IT would be inaccurate to say the dust has settled since two-time world champion Hannah Rankin (11-5, 2KOs) defeated Sweden’s Maria Lindberg; the dust hasn’t ever been allowed to gather. Rankin, from the remote village of Luss on the west bank of Loch Lomond, Scotland, had already been crowned a world champion when thrusting the IBO title in the air back in 2019 – this one felt different, though.
This time, there could be no doubting her status, after taking home a belt on each arm, one of them the WBA super-welterweight world title, a recognised ‘big four’ trinket. Speaking to Boxing Social after another busy day of visits, pictures, and ice cream, Rankin reflected on pencilling the next chapter of a remarkable story: “You know me, I’m not exactly a big party animal, but… Yeah, after the fight, I didn’t sleep that night, I just couldn’t. I had about an hour and then after that I woke up and I was just lying there like, ‘My God, I did it.’ Looking at my belt, just like crazy person.”
“I feel a little bit overwhelmed by the whole thing really, because when I started to box, which really was when I turned pro like six years ago, before that it was just for fitness and training, and then I did some white-collar fights just for fun. And then we decided to go pro. Six years later, all this crazy hard work that me and Noel [Callan, Hannah’s only trainer] have been putting in, and putting all our savings, getting to this point, the crazy sparring trips, getting all of that experience. Taking all the fights that came up, and then finally to get here this time, when I’m fighting for the WBA and the IBO, yeah, it’s just a bit overwhelming.”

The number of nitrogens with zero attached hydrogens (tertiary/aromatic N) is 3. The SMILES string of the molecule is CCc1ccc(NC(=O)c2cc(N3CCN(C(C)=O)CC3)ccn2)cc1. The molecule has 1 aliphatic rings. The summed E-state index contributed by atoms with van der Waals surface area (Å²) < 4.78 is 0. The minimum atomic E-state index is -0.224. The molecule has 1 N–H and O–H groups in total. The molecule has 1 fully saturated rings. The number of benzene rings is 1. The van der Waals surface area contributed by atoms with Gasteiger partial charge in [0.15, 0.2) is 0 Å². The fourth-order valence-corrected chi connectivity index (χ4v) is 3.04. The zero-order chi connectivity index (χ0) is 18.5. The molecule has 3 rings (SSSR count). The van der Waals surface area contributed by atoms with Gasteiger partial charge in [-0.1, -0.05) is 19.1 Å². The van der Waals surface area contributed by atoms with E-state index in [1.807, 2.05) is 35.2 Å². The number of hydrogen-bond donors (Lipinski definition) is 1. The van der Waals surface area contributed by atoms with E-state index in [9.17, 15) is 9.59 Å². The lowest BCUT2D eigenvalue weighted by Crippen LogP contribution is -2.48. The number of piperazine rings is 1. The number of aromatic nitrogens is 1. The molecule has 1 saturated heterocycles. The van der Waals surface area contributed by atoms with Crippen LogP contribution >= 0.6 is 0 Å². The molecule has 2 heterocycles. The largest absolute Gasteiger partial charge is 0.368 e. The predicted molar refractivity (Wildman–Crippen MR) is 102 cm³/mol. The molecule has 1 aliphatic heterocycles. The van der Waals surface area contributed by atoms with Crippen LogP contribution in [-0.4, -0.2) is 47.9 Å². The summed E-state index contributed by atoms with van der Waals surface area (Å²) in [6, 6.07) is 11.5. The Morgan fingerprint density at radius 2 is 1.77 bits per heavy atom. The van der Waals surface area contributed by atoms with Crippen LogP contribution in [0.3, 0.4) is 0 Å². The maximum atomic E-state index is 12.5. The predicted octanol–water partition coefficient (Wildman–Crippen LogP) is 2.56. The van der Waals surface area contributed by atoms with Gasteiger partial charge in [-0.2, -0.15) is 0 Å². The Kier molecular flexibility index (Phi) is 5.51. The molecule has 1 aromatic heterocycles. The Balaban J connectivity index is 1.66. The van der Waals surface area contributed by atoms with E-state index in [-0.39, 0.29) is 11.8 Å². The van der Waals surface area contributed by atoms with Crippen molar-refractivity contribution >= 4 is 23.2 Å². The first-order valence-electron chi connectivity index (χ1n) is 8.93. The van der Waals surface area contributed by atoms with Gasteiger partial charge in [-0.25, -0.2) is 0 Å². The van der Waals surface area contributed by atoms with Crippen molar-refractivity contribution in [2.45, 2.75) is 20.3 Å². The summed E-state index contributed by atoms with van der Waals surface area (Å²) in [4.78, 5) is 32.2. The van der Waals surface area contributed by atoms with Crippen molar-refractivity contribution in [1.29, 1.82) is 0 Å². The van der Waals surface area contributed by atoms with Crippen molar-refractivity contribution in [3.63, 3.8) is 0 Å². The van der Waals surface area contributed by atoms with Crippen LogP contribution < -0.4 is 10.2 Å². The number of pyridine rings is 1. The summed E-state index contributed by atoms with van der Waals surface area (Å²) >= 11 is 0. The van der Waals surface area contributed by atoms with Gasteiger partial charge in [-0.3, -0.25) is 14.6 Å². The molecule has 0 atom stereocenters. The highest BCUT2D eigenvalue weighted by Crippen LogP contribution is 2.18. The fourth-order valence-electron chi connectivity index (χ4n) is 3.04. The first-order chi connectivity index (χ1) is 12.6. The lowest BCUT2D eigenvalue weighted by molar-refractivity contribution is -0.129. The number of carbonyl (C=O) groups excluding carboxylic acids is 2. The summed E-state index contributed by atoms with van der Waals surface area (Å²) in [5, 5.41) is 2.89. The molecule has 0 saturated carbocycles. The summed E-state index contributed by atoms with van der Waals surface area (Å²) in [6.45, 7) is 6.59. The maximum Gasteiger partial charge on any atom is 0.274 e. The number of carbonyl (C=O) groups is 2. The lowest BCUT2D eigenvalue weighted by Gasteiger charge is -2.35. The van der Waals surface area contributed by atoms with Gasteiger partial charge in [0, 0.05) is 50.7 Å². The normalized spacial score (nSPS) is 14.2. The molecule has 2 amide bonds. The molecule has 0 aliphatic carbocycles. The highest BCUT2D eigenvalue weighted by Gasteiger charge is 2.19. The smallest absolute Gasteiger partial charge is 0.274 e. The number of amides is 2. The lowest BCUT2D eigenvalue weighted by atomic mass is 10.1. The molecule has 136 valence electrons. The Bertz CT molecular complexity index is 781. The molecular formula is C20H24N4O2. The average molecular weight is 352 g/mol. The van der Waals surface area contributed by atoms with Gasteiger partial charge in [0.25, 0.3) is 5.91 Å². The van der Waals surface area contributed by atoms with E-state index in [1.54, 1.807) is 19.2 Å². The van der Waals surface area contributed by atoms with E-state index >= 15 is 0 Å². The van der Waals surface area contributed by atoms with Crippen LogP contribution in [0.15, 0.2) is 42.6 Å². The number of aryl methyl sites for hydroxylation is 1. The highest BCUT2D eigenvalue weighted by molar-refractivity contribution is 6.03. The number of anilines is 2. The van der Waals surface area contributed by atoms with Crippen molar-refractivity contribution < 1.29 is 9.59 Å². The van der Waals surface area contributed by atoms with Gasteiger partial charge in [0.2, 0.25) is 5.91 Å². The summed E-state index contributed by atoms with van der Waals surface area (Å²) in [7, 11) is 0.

“I finally achieved a goal that I set out to do,” added Rankin, perched with her belts resting above her shoulders and with a unique pencil sketch of herself pinned to the otherwise-plain wall. “When I won the IBO, a lot of people said I overachieved. And I agreed at that point. At that point, when I won that I was like, ‘Yeah, it is a bit of an overachievement.’ But this one was fully down to all of the hard work and effort, and everything I’ve put in. And this is me actually coming into my own and achieving everything that I could ever have imagined. So yeah, very, very proud. We got all the anti-doping done and then got back to the hotel; there was a little after-party, and everybody cheered when I entered. And honestly, it was just a really, really surreal moment.”
The truth is that almost everything about Rankin’s career does seem surreal. Having written alongside her and Callan for many years, covering their bizarre career trajectory that has seen the fearless fighter go from debuting in a hotel in Essex on a lowkey, small hall card, to fighting two-time Olympic gold medallist and multiple time (and weight) world champion, Claressa Shields (L UD) in Kansas. Bouts with Savannah Marshall (L TKO7) and Alicia Napoleon (L UD) were also high-profile, challenging great champions for titles, and ultimately falling short.
What has always been apparent though, has been the Rankin camp’s response to defeat. It is constructive and strangely motivational, taking a step forward for every double-step back, believing they’ll get there eventually. When faced with professional losses, critics questioned Callan, and it’s something Rankin fired back at: “I always say to fighters, ‘Get the best team around you,’ but you need someone like Noel who believes in you to get you to where you really want to get to. We’re an unbreakable pair. And it’s very hard when you are a coach, because at the end of the day, the buck stops with you, whatever happens. So, winning, yes, you get commended for your work, but losing, people automatically start going straight to the coach.”